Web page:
Whenever I have a function I am invited to attend, I always quickly scan the program to see if refreshments are served and only then my RSVP might be a yes; and this is from somebody who might not even take a bite or a sip of anything on offer, but because I have heard it all, seen it all, been there, done that, functions to me are an exercise in repetitive monotony. You go yawn and leave.
When, however, you see someone leaving, say, an Indian wedding or prayers with a tote-away bag it is normal to say to them, you are a real Indian, eh, you eat and take away? And they laugh agreeably as it is the truth.
Hinduism is probably the only religion where you go and you are rewarded with goodies to eat and take away. Ironically, in this country, attendance is most abysmal at mandirs even though meals and desserts are often served, but that’s another topic.
I have already suggested to the UNC that they give out parsad to their attendees at their meetings but not in a gastronomical sense but in an intellectual sense – not as food but as food for thought. Something to chew on but not orally but cerebrally.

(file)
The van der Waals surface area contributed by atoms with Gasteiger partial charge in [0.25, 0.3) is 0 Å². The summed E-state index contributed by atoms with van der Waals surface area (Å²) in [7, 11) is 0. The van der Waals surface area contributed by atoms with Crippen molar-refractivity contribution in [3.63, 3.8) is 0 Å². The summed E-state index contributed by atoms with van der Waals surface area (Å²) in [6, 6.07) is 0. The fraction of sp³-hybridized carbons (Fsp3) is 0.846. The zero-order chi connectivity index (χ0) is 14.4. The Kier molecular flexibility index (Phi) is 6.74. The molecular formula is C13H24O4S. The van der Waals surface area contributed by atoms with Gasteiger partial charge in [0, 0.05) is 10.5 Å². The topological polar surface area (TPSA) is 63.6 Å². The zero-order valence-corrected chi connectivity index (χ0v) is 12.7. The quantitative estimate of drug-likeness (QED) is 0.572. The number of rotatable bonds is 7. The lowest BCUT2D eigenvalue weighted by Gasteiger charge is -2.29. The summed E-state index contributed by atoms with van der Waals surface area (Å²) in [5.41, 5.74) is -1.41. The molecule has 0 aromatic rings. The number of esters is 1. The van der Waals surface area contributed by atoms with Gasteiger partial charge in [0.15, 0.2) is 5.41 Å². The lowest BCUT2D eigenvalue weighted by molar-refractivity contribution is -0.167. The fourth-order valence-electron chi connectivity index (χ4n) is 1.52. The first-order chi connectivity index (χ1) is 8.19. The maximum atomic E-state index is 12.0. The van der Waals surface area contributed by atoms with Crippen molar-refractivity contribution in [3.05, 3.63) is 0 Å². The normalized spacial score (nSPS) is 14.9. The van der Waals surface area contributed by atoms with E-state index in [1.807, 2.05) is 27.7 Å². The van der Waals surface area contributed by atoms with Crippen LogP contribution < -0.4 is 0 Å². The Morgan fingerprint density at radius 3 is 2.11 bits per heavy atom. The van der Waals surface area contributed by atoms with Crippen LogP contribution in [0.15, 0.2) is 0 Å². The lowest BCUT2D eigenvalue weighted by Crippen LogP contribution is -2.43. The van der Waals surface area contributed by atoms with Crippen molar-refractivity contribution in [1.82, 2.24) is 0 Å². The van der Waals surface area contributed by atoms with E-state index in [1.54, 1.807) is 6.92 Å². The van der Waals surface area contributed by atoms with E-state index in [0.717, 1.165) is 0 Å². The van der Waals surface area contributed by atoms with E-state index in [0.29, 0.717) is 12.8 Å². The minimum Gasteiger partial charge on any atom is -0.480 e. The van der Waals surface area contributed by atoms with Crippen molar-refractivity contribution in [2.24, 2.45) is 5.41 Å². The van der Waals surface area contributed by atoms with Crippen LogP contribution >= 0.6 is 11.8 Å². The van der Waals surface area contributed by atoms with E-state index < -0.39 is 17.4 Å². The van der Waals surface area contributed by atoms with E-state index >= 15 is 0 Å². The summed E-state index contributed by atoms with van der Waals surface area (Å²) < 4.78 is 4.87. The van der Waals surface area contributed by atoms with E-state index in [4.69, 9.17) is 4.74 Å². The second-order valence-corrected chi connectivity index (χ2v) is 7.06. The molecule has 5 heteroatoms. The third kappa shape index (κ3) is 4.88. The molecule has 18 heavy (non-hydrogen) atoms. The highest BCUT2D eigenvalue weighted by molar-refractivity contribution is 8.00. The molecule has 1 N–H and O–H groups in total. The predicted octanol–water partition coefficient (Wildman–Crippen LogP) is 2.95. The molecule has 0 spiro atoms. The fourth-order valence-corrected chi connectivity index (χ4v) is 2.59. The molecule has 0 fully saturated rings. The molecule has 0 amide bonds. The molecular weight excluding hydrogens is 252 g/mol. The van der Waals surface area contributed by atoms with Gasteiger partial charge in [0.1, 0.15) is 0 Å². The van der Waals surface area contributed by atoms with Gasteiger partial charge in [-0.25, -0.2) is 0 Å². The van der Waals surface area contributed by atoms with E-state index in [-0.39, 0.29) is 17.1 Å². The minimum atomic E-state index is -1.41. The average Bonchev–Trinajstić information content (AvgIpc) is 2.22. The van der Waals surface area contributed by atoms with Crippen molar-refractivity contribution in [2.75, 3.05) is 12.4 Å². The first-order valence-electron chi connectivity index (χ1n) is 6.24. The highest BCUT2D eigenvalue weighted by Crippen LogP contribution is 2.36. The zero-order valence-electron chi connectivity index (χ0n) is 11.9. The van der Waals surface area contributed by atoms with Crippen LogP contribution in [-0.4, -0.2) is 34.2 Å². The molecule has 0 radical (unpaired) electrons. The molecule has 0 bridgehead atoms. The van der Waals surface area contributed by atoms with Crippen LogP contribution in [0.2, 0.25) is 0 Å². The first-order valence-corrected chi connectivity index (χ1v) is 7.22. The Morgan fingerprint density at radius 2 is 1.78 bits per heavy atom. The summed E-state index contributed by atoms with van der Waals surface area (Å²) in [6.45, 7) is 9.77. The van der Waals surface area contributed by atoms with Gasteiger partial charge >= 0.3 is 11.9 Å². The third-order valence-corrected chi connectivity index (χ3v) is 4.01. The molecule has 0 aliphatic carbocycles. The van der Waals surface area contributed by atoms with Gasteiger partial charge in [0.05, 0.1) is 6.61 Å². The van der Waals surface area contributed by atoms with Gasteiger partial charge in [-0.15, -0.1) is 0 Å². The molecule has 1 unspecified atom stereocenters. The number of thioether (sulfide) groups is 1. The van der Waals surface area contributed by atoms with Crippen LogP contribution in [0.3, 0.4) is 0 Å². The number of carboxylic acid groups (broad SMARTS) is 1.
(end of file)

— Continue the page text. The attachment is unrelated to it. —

Lots of what are said at these meetings often fall on deaf ears but if you hand out a newsletter, for instance, that people could carry home to read when they have nothing better to do, something might be digested. It is part of the Indian culture to expect a tote gift bag after an occasion is over.
Even the PNM under Eric and courtesy the writings of CLR James their supporters got something literary to take away. Their Parsad was called the Nation. UNC could call theirs, The Dal, Rice & Bhaji newsletter of TT.
I once did one for an MP, and while it was greeted and welcomed by most persons, one semi-literate employee of the MP felt it did not reach her genius Guyanese standard and so it was put to rest. You see the dangers of a having a little knowledge and holding positions way beyond one’s IQ.
The point is, the UNC is blowing hot air in the wind with lots of rah-rah-rah and no real brouhaha.
L. Siddhartha Orie